Incretin therapy in hospital patients: process of care In hospitalized patients with stress-induced and steroidinduced diabetes, as well as in patients with overt diabetes, we have found, in the context of clinical reasoning applied to evidence-based medicine [50] that DPP-4 inhibitors and GLP-1 receptor agonists (1) effectively reduce the mean blood glucose level while minimizing the risk of hypoglycemia; (2) decrease excessive glycemic excursions that result from the release of stress hormones (glucagon and glucocorticoids); (3) reduce or eliminate the need for insulin (both the basal insulin requirement and the need for prandial insulin boluses); (4) reduce glycemic variability, which has been postulated to promote adverse outcomes in hospitalized patients; and (5) have no undue cardiovascular side effects. These observations are supported by published studies. In a pilot study, Umpierrez et al. [29] studied the effect of sitagliptin in hospitalized (on general medical/surgical

Patient population

ICU, non-DM, mechanically ventilated, enteral nutrition, n = 7 Post-CABG, insulin-naive, T2DM GLP-1, n = 10; Insulin, n = 10

Deane, 2009 [33]

GLP-1 SC 5 wks Tx: 1 wk @ 1.25 pmol/kg/min 4 wks @ 2.5 pmol/kg/min GLP-1 IV; 72 h post angiography 1.5 pmol/kg/min vs standard therapy

Pre- and post-CABG GLP-1, n = 10 (DM, n = 2); insulin, n = 10 (DM, n = 3)

CHF GLP-1, n = 12 (DM, n = 8); control, n = 9 (DM, n = 5)

Acute MI, LVEF < 40% GLP-1, n = 10 (DM, n = 5); control, n = 11 (DM, n = 4)

Sokos, 2006 [43]

Nikolaidis, 2004 [40]

Exenatide SC starting at 5 mg q12 up to 10 mg q4 IIT 0.1–1.0 U/kg/h BG target 80–140 mg/dl GLP-1 IV; 12 h before to 48 h after CABG 1.5 pmol/kg/min vs standard IV insulin

GLP-1 IV; 48 h 1.0 pmol/kg/min vs PBO

Exenatide infusion up to 48 h 0.025 mg/min

Exenatide IV

GLP-1 IV; 8 h 1.2 pmol/kg/min vs PBO

GLP-1 IV 1.2 pmol/kg/min or insulin IV, after standard breakfast GLP-1 IV; 4.5 h 1.2 pmol/kg/min vs placebo GLP-1; 12 h 3.6 pmol/kg/min vs insulin

1:1 randomization GLP-1 infusion 1.5 pmol/kg/min or PBO


Sokos, 2007 [39]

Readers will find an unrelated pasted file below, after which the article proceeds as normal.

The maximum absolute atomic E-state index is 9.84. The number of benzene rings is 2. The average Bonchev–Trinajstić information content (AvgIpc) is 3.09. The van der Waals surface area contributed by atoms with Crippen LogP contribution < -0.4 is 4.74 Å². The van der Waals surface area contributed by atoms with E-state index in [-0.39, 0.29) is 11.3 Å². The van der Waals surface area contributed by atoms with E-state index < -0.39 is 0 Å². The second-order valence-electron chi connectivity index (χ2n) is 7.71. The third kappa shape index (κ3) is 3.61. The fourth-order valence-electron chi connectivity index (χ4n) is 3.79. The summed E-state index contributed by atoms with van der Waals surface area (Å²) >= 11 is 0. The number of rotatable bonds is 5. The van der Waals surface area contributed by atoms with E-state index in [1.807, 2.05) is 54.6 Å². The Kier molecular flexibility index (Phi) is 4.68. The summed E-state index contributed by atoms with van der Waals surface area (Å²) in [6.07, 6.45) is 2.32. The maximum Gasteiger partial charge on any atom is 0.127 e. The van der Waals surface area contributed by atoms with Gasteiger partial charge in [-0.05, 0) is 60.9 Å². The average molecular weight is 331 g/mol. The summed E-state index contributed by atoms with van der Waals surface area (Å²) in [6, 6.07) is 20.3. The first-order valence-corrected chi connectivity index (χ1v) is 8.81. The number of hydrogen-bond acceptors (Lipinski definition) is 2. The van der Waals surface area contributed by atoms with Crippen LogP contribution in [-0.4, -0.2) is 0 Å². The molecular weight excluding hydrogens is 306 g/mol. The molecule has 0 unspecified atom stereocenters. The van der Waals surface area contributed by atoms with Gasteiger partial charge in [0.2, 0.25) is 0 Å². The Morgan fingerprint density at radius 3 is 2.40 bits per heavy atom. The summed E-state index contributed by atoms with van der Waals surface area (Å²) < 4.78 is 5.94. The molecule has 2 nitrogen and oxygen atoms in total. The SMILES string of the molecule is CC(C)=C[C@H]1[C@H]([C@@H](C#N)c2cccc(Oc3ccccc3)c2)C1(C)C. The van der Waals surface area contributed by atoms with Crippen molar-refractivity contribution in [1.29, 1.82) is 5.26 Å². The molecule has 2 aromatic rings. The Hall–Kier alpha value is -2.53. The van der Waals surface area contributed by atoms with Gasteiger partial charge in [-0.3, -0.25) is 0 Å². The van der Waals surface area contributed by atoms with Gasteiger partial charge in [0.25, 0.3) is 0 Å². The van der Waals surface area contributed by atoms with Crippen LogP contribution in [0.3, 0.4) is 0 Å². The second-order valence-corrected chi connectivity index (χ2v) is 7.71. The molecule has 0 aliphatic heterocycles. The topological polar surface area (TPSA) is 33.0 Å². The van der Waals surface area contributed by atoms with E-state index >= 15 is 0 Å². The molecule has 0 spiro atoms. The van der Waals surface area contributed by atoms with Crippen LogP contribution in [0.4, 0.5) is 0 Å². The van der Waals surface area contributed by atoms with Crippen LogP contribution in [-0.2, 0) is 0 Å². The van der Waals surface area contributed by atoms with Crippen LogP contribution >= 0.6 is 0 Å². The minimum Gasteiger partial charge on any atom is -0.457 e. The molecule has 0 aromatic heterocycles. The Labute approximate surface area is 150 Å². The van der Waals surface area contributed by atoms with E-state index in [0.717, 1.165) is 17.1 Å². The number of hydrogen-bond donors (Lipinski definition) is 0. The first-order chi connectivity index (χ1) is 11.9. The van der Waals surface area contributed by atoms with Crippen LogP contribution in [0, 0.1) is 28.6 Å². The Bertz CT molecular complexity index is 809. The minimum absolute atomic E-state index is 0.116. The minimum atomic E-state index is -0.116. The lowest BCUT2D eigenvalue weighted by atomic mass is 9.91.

Abuannadi, 2013 [36]

Cardiac ICU, n = 40; DM, exenatide, n = 40; historical controls treated with insulin, n = 133 Native GLP-1–cardiovascular effects Halbirk, 2010 [37] Ischemic HF, non-DM GLP-1, n = 10; PBO, n = 10 Mecott, 2010 [38] Severely burned pediatric pts Exenatide, n = 6; IIT, n = 18

2–8 days post–major surgery, fasting, N = 8; DM, n = 8 GLP-1 receptor agonists–metabolic effects van Raalte, 2011 [23] Healthy men receiving prednisone 80 mg, n = 8

Meier, 2004 [35]

Mussig, 2008 [34]

Clinically stable with DM, n = 8

Sourij, 2009 [32]

Native GLP-1–metabolic effects Kohl, 2014 [31] DM and non-DM pts undergoing elective CPB, N = 77; DM, n = 11


Table I. Use of incretins in the hospital setting

Glycemic control similar between groups; GLP-1 significantly "LVEF, global and regional wall motion indices

Significant #AUC for glucose pre- and intraoperative, no difference postoperative No difference in LVEF GLP-1 "LVEF, 6-min walk test, #BG vs controls

GLP-1 "insulin and #BG levels; no effect on LVEF, diastolic function or regional myocardial contractility Exenatide group required significantly less insulin than IIT group (22 vs 76 IU, respectively)

Normalization of prednisone-increased glucose intolerance and islet-cell dysfunction Steady-state BG level was similar between groups

None GLP-1: insulin rescue therapy needed for several pts

GLP-1: glycemic control similar to insulin group; fewer insulin adjustments in first 6 h Control: higher insulin requirement in controls #BG levels, "insulin and CRP, suppressed glucagon

GLP-1: rescue insulin therapy, n = 5; hypoglycemia, n = 1; control: hypoglycemia, n = 2 GLP-1: nausea, constipation (n = 5); increase in HR; hypoglycemia, n = 4 (9 episodes); control: hypoglycemia, n = 2 (4 episodes) GLP-1: nausea (n = 4), vomiting (n = 2), constipation (n = 2), reduced appetite (n = 2), asymptomatic hypoglycemia (n = 2)

Incidence of hypoglycemia was similar in both groups (0.38 events/pt-months)

GLP-1, hypoglycemic events (n = 8)

Nausea, n = 16; vomiting, n = 2, no episodes of severe hypoglycemia (< 50 mg/dl)




Adverse events

Significantly #AUC for glucose

Mean BG overall and during CPB lower by 12.2 mg/dl vs 14.1 mg/dl, GLP-1 vs PBO GLP-1, lower BG at max and after 2 and 4h


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DOI: 10.1080/00325481.2015.996504

Incretin-based therapy for inpatient glycemia 253

S. S. Schwartz et al.

Myocardial salvage increased with exenatide

Sitagliptin resulted in a reduced need for insulin, bolus insulin and less glycemic variability

Sitagliptin improved global and regional LV performance and mitigated postischemic stunning